It's also definitely not proper grammar instruction, and even though I'm explaining the entire first declension, you're not going to see any words ending in -tive for the rest of this post, so maybe take a deep breath if that's going to bother you. I'll do a proper post sometime on why I'm committing such heresy, I promise. The short version is as follows: most of my kids aren't going to a four year college, if they go to college at all. Most of them aren't going to a college that offers Latin, if they go to college at all. I love grammar, but they don't. What they need is time in school where they are doing something that they don't hate and that stimulates their brains. I tend to lay off the grammar heavy stuff because it scares them away. If that doesn't work for you, don't do it. My students may not be your students. Feel free to take some or all or NONE of my ideas here. I'm not trying to start a revolution against grammar- just trying to get through to my own kids and share what works.
Teach them Latin using CI for a couple of months. Get them used to hearing you use nouns in different cases without making a big deal out of it. Mix in those first and second declension nouns with third declension nouns, those neuters, maybe some i-stems if you're feeling spicy. Be a big kid and even use a fifth declension dies! If you don't tell them it's hard Latin II stuff, they won't think it's hard. Really!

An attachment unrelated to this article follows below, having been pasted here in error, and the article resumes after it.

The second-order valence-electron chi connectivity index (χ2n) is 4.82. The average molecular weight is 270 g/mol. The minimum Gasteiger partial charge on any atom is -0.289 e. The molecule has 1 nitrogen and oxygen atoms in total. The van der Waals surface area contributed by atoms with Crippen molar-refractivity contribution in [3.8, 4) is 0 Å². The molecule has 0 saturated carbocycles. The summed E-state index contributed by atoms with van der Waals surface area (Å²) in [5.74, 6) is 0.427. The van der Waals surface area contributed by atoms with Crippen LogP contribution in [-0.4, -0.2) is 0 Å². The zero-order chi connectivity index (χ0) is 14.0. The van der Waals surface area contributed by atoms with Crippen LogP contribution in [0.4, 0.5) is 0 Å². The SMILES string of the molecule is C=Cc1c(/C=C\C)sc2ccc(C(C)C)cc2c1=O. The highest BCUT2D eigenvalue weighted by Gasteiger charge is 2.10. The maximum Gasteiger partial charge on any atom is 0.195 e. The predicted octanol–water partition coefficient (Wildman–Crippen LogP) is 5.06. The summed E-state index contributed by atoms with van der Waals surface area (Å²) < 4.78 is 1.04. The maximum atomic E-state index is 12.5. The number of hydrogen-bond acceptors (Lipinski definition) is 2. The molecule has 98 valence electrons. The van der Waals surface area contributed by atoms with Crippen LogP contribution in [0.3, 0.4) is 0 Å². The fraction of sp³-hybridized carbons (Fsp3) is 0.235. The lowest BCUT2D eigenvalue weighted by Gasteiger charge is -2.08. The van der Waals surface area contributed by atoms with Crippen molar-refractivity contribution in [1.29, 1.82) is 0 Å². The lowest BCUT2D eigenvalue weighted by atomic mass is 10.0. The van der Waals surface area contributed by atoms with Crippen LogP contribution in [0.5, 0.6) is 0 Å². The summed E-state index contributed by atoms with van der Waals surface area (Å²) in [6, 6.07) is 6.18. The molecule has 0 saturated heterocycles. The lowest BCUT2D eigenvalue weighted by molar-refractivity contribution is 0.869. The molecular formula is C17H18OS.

When enough of them have asked about "why you keep saying canis instead of canem" or whatever, it is time for the first declension unit. One day, write the following on the board. Include the English! I call this a "pattern sentence," btw.
simia piratae astronautae ariēnam in lunā dat.
The monkey of the pirate gives the astronaut a banana on the moon.
Ask them to imagine the scene. Do it as dramatically as you can pull off. Circle it: Quis dat astronautae arienam in luna? Cuius simia astronautae arienam in luna dat? cui dat simia piratae arienam in luna? Datne simia piratae astronautae arienam in VILLA? non. etc. As they get bored of it, break it up by adding details like so:
Ask them what color the monkey is. What color the moon is. Maybe draw it on the board, but encourage them to build their own mind picture with their eyes closed too. Why does that monkey give the astronaut a banana? What's the pirate's name? Get this image into their brains. Ask them to draw it themselves, if you like (they would like to). Display their drawings. They may be 17, but they still love it when mom/teacher puts their drawings on the fridge/bulletin board.